Of substantial significance, earlier methods utilizing the deflection element deployment technique have generally been applicable to the bottom of the drill hole only. Furthermore, the deflection apparatus in these methods has moved downhole with the bit and the drill string. The present apparatus provides a deflection member or element which operates independently of drill string rotations and longitudinal movement and of fluid pressure in the drill string. It does not limit the type of bit to be utilized. The apparatus acts as an independent non-moveable anchor in the borehole allowing the drill string to pass through. It enables, for example, a sizable core sample to be obtained at any level of an existing borehole.
Canadian Patent 637,067, issued Feb. 27, 1962, to Thompson, illustrates a typical whipstock deflection apparatus.
Canadian Patent 849,943, issued Aug. 25, 1970, to Whipstock Inc. illustrates an apparatus having deployable elements utilized for straightening and stabilizing a borehole.
Canadian Patent 896,397, issued Mar. 28, 1972, to Smith Industries International Inc., illustrates a deflection apparatus utilized with a non-rotating drill stem and wherein the deflection apparatus moves downwardly in the hole with the bit.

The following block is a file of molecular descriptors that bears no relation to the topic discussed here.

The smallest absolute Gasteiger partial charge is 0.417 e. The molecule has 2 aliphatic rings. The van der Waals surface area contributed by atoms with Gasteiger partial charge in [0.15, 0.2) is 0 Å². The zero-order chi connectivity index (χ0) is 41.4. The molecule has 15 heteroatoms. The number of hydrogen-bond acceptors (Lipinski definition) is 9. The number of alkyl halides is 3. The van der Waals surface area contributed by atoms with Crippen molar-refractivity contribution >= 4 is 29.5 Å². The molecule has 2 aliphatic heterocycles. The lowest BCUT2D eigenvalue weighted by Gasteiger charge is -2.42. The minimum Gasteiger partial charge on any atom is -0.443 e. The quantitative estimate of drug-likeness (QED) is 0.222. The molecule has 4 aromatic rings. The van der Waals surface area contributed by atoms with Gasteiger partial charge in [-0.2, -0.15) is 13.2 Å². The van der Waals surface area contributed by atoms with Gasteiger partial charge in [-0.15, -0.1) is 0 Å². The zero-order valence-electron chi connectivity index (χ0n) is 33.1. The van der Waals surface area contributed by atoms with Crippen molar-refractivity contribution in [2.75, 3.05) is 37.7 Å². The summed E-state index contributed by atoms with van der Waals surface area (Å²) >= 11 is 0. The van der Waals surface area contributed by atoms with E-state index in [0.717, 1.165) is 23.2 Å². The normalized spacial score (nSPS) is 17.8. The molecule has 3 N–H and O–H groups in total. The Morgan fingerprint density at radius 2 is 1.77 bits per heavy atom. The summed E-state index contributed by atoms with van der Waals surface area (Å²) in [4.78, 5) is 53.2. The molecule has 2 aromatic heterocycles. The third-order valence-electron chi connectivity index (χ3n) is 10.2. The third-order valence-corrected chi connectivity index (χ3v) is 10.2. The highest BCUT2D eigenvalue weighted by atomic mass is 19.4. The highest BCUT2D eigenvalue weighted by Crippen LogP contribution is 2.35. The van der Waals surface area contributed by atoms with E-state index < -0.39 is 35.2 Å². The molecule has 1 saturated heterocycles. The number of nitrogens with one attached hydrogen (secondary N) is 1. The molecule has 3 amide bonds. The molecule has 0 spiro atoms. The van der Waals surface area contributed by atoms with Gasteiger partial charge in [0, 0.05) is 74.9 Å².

Other Canadian patents in the area are No. 1,122,965, issued May 4, 1982, to Conoco Inc. and 1,164,852, issued Apr. 3, 1984, to Base.
United States patents in the area of interest are U.S. Pat. No. 2,643,859 issued June 30, 1953, to Brown; U.S. Pat. No. 2,730,328, issued Han. 10, 1956, to Brown; U.S. Pat. No. 2,819,039, issued Jan. 7, 1958, to Lindsay; U.S. Pat. No. 3,045,767, issued July 24, 1962, to Klassen; U.S. Pat. No. 3,129,776, issued Apr. 21, 1964, to Mann; U.S. Pat. No. 3,196,959, issued July 27, 1965, to Kammerer; U.S. Pat. No. 3,298,449, issued Jan. 17, 1967, to Bachman; and U.S. Pat. No. 3,572,450, issued Mar. 30, 1971, to Thompson.
Each of these U.S. patents illustrates one or more of the disadvantages to which reference was made above. Generally, deployment of deflecting elements is achieved by utilizing the hydraulic pressure of the drilling mud. Deflection is achieved in a number of cases by flexing of the drill string due to its weight where the bit is resting on the bottom of the drill hole. In all cases the deflecting apparatus travels downhole with the drill string and, at least in one case, the apparatus must be moved down the hole with the end part of the drill string on a step by step basis, a very time consuming undertaking.